Jurgen Klinsmann has been the head coach of the U.S. men’s national soccer team for nearly a year. He was given a broad mandate to change the way the game is played and run in this country, and it will be some time before much of his work bears fruit.
But U.S. Soccer didn’t just hire Klinsmann to do behind-the-scenes work. He was brought in to win soccer games. The German, who now calls America home, has held a number of camps and given dozens of players a chance to impress since last July. Selections, performances and results of a batch of friendlies have been analyzed to death, but it was only last week that the U.S. started playing games that count.
Qualifying for the 2014 FIFA World Cup in Brazil is under way. The Americans played their first two competitive games under Klinsmann and few (if any) observers were blown away by what they saw. A home win over tiny Antigua and Barbuda and a draw on the road in Guatemala gave Klinsmann’s group four points from two games.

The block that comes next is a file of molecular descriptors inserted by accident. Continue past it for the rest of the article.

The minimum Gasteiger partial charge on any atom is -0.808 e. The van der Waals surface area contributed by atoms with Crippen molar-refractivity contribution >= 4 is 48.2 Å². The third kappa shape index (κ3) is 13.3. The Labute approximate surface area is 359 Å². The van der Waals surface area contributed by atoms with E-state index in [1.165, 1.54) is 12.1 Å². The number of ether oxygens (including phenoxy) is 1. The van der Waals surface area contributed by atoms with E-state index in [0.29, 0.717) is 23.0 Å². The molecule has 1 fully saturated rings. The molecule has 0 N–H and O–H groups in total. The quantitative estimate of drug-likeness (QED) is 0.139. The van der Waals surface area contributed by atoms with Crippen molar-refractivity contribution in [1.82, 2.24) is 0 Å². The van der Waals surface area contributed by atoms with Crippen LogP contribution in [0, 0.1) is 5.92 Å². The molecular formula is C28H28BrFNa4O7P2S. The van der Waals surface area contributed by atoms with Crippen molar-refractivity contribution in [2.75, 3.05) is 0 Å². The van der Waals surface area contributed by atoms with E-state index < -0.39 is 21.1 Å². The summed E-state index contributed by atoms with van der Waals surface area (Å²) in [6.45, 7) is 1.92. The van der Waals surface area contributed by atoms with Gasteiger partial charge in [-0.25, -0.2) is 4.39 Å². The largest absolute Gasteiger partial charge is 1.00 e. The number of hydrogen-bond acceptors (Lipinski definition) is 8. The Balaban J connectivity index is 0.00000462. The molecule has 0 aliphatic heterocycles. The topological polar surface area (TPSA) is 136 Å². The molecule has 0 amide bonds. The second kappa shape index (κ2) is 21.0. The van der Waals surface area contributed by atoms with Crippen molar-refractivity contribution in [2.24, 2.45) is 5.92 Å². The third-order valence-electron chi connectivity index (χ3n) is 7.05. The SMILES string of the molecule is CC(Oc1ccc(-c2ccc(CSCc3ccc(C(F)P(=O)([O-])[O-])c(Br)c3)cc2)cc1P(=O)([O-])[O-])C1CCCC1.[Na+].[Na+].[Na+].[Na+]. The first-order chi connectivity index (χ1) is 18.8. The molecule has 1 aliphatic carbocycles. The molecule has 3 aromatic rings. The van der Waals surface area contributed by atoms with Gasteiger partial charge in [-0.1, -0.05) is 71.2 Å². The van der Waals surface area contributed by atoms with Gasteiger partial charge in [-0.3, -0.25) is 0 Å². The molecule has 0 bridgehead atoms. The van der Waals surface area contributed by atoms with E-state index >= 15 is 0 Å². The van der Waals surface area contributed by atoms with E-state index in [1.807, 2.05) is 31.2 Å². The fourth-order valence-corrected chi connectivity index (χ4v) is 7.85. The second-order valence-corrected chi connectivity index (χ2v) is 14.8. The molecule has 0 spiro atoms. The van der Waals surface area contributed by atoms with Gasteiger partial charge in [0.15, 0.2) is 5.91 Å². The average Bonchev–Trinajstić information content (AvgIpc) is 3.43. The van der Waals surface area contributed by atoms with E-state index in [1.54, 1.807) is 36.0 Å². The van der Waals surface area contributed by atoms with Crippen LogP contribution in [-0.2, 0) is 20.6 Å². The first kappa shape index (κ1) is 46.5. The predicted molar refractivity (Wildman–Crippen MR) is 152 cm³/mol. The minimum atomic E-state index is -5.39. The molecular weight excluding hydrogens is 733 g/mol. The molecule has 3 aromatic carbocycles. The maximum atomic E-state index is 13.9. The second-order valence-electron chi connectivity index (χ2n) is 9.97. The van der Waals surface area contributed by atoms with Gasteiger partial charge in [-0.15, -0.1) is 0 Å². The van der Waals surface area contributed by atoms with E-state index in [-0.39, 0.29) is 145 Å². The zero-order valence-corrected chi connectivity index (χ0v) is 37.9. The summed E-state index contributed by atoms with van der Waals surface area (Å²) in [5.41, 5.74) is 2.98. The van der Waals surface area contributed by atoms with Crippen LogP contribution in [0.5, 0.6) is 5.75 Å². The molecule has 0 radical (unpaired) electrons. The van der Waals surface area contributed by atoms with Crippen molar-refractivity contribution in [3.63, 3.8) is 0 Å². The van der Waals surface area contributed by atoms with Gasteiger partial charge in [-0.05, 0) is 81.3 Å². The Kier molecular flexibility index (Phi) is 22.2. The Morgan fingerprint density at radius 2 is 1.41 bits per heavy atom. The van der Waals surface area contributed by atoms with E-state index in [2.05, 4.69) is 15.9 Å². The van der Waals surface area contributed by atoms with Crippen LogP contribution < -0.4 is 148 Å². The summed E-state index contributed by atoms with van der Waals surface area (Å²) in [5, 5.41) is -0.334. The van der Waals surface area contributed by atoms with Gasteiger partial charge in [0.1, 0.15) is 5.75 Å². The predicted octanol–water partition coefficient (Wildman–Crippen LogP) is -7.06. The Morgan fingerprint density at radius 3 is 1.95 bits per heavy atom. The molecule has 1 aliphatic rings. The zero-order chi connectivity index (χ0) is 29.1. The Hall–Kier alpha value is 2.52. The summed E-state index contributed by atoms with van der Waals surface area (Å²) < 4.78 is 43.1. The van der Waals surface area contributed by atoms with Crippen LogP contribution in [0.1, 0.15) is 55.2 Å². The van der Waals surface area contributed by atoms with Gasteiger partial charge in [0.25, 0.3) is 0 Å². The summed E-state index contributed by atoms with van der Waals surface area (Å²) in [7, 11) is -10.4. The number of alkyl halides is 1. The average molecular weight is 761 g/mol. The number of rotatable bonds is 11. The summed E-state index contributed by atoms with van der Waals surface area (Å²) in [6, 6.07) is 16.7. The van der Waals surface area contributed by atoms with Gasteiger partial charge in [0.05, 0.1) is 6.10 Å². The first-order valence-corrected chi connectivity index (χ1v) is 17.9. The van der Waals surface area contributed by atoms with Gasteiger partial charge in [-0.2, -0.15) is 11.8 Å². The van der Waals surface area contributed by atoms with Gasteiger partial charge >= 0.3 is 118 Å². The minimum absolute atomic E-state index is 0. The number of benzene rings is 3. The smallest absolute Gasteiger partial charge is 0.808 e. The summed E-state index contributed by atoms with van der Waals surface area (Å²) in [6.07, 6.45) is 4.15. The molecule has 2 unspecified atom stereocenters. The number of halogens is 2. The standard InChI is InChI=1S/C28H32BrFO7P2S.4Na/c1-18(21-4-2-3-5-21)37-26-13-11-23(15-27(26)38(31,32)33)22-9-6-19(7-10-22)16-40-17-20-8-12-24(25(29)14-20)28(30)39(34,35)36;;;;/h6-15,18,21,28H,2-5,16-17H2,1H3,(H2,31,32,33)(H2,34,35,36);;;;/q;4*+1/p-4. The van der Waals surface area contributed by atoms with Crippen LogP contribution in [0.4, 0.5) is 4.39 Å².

Although the U.S. is on track to reach the hexagonal (CONCACAF’s final round of qualifying) questions about the state of the team and the “Klinsmann effect” remain. “Which 11 players make the best starting lineup?” and “what is the best formation?” are two questions that have gone unanswered. The team is a work in progress, that much is clear.
NESN.com soccer editor Marcus Kwesi O’Mard is joined by Greg Seltzer from mlssoccer.com and noshortcorners.com to discuss all things U.S. mens’ national team. Hear what issues Klinsmann needs to address, and learn what sort of time pressure under which he is working.
Listen to the podcast in the player below, or subscribe to iTunes to listen there.
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